The Saudi Ministry of Justice’s Nagis portal offers electronic judicial services for matters related to court services, agencies, real estate, and even marriage contracts. By using the Ministry of Interior’s website, residents can now avail a wide range of services from their homes, including renewal of passport and extension of visit visa.

“Saudi Arabia has done a remarkable job in utilizing technology as one of the main tools in their efforts to contain the situation,” said Bilal Sununu, the CEO of Business to IT Services (B2ITS), a Saudi Arabia-based consulting and infrastructure solutions provider.

 Like its neighbors in the Gulf including the UAE and Oman, the country has removed restrictions on remote working tools like Microsoft Teams and Zoom.

Saudi Arabia has also been promoting e-channels and e-payments by helping service providers set up the needed platforms to facilitate stay-at-home needs, Sununu said, adding that the government was “officially recognizing” delivery service applications and promoting “Whatsapp-based” ordering.

This move to digital comes amid growing internet penetration in the country.

According to Statista, nearly 75 percent of the Saudi population used the internet in 2018. This share is projected to grow to more than 96 percent in 2023 – matching levels observed in Europe and North America.

Using emerging tech to fight coronavirus

In some instances, Saudi Arabia has used emerging technologies to halt the spread of the virus. It is using drones in the central Qassim region to read the body temperature of people in open areas. If a person is found to have an “abnormal” temperature, preventive measures are taken, state media reported.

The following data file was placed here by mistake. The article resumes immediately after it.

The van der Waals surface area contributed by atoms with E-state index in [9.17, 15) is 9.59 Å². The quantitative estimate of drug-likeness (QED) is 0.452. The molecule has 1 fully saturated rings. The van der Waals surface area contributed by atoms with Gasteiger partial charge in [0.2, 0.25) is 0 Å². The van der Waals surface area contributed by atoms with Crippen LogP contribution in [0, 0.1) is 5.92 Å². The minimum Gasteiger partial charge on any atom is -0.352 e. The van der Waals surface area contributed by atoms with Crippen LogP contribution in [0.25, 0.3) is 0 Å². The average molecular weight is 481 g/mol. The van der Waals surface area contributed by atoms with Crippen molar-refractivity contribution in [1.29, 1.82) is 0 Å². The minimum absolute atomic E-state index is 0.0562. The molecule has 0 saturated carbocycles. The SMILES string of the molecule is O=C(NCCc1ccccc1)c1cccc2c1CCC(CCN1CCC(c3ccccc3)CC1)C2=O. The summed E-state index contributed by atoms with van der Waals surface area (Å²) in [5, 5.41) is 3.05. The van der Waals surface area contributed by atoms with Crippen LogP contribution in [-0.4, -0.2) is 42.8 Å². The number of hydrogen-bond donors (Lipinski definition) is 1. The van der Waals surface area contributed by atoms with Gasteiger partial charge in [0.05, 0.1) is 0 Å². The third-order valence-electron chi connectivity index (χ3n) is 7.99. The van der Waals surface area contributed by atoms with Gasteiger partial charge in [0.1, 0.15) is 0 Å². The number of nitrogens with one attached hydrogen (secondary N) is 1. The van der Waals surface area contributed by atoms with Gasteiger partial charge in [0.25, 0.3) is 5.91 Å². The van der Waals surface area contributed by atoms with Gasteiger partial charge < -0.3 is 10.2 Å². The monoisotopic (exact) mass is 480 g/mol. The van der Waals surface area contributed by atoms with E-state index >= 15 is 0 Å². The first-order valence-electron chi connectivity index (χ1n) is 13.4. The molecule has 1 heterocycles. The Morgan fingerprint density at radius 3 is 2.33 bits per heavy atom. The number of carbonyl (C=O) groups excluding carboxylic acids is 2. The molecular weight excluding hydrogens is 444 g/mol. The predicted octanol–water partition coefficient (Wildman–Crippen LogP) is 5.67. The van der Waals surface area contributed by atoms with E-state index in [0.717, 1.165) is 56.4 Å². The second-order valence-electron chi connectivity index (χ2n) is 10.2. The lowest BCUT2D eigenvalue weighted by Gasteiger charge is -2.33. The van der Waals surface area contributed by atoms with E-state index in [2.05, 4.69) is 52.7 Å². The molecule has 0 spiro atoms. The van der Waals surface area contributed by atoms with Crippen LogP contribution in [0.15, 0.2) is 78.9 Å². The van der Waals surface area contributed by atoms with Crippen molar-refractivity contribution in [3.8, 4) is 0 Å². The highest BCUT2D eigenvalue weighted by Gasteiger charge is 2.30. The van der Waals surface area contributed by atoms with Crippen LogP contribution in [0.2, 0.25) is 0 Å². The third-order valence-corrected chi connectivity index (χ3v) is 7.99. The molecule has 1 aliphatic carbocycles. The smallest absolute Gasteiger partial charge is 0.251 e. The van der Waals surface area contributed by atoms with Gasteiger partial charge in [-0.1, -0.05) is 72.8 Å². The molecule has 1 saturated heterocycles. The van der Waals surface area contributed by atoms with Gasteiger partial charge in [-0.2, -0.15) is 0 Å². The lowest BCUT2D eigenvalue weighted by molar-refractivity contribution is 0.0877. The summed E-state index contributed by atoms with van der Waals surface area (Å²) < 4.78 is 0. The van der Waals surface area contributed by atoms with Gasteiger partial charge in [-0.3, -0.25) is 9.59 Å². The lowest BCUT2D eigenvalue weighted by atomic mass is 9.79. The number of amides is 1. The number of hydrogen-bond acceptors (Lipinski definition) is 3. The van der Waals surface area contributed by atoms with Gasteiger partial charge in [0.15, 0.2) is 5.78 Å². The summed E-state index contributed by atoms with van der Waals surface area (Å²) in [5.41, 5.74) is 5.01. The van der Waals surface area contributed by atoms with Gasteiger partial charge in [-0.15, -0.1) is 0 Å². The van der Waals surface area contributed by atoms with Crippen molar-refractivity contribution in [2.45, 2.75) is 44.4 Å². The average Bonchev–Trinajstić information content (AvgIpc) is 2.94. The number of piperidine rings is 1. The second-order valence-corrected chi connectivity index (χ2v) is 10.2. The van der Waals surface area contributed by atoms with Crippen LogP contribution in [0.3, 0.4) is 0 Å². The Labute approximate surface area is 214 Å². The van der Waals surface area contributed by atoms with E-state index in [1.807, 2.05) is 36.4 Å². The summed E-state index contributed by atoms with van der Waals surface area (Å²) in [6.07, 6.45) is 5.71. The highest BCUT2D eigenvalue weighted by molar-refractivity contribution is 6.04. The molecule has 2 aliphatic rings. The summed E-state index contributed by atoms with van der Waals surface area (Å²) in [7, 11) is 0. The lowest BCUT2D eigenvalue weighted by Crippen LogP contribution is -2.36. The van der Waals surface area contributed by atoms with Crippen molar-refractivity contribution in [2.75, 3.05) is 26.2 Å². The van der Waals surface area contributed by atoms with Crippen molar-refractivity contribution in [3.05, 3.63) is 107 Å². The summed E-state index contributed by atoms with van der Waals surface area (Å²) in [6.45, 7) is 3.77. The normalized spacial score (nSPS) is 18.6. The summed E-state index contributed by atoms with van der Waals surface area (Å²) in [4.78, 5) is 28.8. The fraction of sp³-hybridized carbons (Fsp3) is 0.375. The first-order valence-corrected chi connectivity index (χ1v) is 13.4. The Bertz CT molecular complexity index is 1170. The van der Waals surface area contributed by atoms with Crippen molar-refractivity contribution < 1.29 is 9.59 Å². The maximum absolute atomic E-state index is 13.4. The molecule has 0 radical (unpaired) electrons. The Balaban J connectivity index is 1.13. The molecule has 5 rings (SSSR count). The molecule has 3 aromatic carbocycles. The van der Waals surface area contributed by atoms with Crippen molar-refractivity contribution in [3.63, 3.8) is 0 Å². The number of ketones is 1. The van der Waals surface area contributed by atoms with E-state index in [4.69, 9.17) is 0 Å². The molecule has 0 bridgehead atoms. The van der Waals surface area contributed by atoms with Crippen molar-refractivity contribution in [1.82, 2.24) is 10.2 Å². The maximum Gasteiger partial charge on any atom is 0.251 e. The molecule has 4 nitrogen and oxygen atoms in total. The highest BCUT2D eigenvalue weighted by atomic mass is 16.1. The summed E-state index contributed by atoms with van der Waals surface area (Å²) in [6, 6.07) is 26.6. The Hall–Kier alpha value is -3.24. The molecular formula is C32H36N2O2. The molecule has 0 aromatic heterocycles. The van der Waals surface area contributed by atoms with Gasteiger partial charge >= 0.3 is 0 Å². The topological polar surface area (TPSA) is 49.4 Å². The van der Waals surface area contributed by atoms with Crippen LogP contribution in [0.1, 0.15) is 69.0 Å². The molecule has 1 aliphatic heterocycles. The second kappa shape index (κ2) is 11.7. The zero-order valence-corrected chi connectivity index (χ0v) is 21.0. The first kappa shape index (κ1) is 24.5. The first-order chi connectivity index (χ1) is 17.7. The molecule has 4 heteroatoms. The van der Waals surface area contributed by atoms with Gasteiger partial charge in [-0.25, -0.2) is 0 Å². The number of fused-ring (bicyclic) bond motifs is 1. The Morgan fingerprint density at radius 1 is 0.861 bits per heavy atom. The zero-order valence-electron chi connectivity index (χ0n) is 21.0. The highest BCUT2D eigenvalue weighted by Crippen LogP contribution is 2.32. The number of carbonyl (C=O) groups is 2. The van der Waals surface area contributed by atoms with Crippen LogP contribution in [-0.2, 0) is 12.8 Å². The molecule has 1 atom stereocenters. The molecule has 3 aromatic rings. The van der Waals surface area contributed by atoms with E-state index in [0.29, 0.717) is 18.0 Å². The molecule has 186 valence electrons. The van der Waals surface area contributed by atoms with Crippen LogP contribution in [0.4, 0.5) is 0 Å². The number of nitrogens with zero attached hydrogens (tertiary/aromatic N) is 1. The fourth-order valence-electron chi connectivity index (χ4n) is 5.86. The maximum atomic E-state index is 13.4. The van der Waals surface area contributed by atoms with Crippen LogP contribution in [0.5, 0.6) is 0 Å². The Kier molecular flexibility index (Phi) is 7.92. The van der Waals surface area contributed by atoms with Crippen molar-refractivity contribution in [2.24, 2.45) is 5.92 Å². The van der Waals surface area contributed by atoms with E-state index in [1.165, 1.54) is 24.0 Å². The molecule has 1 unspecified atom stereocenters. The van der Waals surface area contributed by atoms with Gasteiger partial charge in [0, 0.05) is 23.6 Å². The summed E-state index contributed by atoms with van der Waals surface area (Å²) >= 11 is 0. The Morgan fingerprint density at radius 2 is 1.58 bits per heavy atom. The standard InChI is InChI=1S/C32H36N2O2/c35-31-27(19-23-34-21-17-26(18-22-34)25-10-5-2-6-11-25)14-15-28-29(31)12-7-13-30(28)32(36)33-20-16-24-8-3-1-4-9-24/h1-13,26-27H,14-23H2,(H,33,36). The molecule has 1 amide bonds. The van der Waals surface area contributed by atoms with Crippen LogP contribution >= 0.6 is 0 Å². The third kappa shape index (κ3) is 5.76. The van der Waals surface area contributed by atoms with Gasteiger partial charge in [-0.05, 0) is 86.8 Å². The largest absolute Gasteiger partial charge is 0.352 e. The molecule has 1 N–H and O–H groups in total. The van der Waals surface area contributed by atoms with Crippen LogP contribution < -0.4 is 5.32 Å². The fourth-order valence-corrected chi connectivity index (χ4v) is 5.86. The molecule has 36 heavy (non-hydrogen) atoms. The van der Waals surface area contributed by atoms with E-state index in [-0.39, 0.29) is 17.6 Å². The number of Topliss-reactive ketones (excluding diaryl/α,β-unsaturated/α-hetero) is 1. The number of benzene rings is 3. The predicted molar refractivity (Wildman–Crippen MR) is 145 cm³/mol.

“This is part of the precautionary measures implemented by the Municipality of Al-Qassim to prevent corona virus,” the Saudi Press Agency reported.

In neighboring UAE, drones are being used to carry loudspeakers to broadcast messages and take photographs.

The expansion of digital services is part of the Kingdom’s Vision 2030 program – a comprehensive plan aimed at transforming Saudi Arabia’s economic landscape, while reducing its reliance on crude oil exports.

According to the official document, the country will “expand the scope of current online services further to include areas such as geographic information, health care and education. Quality will be improved by streamlining processes, and diversifying communication channels.”

It goes on to say that the government will support the wider use of online applications in government agencies, such as cloud applications, data sharing platforms and HR management systems.

Saudi Arabia’s quick ascendance on the technology ladder is also supported by strong government spending. Overall spending on information and communication technology (ICT) in the country is set to reach US$37 billion this year, up 2.4 percent from 2019, according to an IDC report last month.

“Countries that are able to quickly apply new technologies and offer new digital services to solve today’s problems, will be well positioned to reap rewards from these technologies in the future,” Malin said.